12. Laugh everyday. Don’t take yourself so seriously. Ever notice that when you’re sharing laughter with friends, you all begin to see new funny ways of looking at everything? Laughter opens your mind to new ideas.
13. Vacations will be more important than ever. Take a break and get away even if it’s just 1 or 2 times per year for a few days. Not only will you feel more refreshed, but you’ll see solutions to problems you’ve been working on or new ideas to research.
14. It’s okay to fire your clients. You’ll know you’re successful when your client list is made up of people like you. It may seem in the beginning that you need to do business with everyone just to survive. Not true. By saying “no” to clients that don’t fit your particular ideal client model, you’re opening up your time to clients that do. It’s selfish to keep a client who’s not a good fit. That client—and you—deserve to find someone who’s a better fit for both of you. Move on. For more info on how to build the ideal client base, read “Book Yourself Solid” by Michael Port. [Is this an affiliate link? Ya, you betcha.]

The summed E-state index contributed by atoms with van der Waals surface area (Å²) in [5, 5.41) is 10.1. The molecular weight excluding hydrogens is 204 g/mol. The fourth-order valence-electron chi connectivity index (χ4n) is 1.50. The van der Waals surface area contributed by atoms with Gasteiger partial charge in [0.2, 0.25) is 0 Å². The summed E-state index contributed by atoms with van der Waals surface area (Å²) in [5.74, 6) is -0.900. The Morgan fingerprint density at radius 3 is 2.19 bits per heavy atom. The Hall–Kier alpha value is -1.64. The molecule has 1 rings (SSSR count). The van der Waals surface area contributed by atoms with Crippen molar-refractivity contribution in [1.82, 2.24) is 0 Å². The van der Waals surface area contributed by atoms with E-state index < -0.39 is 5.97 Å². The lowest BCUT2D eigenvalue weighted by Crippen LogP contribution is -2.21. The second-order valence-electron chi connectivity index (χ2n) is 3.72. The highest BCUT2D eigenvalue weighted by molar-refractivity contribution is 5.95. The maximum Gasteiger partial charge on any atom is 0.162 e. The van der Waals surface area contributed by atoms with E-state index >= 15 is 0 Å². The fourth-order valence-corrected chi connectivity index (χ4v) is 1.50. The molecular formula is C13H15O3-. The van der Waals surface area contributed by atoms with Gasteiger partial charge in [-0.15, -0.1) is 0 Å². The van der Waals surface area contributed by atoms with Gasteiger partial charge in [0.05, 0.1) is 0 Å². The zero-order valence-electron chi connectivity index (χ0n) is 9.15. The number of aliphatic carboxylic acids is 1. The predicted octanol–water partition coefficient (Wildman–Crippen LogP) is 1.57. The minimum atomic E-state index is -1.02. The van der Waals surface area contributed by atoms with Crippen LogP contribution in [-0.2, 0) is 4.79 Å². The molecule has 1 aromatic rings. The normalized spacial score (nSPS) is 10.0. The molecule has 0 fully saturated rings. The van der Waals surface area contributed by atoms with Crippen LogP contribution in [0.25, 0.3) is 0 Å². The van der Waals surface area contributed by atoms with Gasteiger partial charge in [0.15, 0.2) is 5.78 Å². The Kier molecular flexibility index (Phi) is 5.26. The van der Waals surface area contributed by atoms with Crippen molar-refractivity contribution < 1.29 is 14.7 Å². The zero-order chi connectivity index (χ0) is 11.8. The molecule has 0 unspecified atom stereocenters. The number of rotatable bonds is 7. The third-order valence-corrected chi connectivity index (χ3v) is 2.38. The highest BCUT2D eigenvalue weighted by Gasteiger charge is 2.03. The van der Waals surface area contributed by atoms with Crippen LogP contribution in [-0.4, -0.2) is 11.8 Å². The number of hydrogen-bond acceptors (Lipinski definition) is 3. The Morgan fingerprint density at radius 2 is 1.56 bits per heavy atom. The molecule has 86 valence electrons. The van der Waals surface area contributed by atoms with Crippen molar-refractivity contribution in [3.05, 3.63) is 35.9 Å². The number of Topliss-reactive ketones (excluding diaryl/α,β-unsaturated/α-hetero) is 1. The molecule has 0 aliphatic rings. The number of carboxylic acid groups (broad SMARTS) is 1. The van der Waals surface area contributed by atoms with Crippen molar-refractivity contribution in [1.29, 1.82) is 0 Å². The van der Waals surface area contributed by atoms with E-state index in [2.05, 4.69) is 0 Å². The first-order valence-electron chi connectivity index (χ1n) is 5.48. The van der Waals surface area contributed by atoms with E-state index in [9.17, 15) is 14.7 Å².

15. It takes time to grow a business. Prospects are like submarines. Most of the time they’re underwater, invisible to you. When they’re in need of your services, they’ll surface. Because you never know when that will be, you must always be visible to them by being helpful and continually offering items of value with an open hand. That way, when they’re ready, they’ll take your bait and not your competitor’s. All of this takes time. Be patient.
What fears do you have about being an entrepreneur? Or, if you already are one, what do you know now that you wish you’d known when you were first starting out? Leave a comment and share your thoughts.
Next time: An interview with virtual company MedMan. Later this week: Tools that save time.